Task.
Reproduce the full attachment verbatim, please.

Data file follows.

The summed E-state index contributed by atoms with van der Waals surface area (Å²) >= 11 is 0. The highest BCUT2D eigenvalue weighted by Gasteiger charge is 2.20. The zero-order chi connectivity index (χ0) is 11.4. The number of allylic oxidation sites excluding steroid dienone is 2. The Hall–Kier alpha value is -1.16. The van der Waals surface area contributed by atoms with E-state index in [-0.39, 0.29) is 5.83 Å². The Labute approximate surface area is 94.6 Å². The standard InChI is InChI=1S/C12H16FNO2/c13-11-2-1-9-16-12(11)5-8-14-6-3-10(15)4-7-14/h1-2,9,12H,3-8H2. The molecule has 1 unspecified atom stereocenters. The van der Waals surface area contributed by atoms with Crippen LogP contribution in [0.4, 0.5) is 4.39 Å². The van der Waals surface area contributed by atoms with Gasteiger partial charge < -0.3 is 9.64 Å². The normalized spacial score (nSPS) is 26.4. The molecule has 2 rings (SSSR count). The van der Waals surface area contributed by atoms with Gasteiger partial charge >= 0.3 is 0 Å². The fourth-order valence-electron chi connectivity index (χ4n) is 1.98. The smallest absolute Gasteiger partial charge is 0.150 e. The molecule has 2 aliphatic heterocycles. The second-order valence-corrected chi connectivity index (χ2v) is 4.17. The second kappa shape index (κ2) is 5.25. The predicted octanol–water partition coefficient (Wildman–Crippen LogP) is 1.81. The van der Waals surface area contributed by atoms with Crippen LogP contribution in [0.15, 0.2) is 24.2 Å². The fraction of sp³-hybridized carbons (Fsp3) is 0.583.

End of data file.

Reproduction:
The summed E-state index contributed by atoms with van der Waals surface area (Å²) >= 11 is 0. The highest BCUT2D eigenvalue weighted by Gasteiger charge is 2.20. The zero-order chi connectivity index (χ0) is 11.4. The number of allylic oxidation sites excluding steroid dienone is 2. The Hall–Kier alpha value is -1.16. The van der Waals surface area contributed by atoms with E-state index in [-0.39, 0.29) is 5.83 Å². The Labute approximate surface area is 94.6 Å². The standard InChI is InChI=1S/C12H16FNO2/c13-11-2-1-9-16-12(11)5-8-14-6-3-10(15)4-7-14/h1-2,9,12H,3-8H2. The molecule has 1 unspecified atom stereocenters. The van der Waals surface area contributed by atoms with Crippen LogP contribution in [0.4, 0.5) is 4.39 Å². The van der Waals surface area contributed by atoms with Gasteiger partial charge < -0.3 is 9.64 Å². The normalized spacial score (nSPS) is 26.4. The molecule has 2 rings (SSSR count). The van der Waals surface area contributed by atoms with Gasteiger partial charge >= 0.3 is 0 Å². The fourth-order valence-electron chi connectivity index (χ4n) is 1.98. The smallest absolute Gasteiger partial charge is 0.150 e. The molecule has 2 aliphatic heterocycles. The second-order valence-corrected chi connectivity index (χ2v) is 4.17. The second kappa shape index (κ2) is 5.25. The predicted octanol–water partition coefficient (Wildman–Crippen LogP) is 1.81. The van der Waals surface area contributed by atoms with Crippen LogP contribution in [0.15, 0.2) is 24.2 Å². The fraction of sp³-hybridized carbons (Fsp3) is 0.583.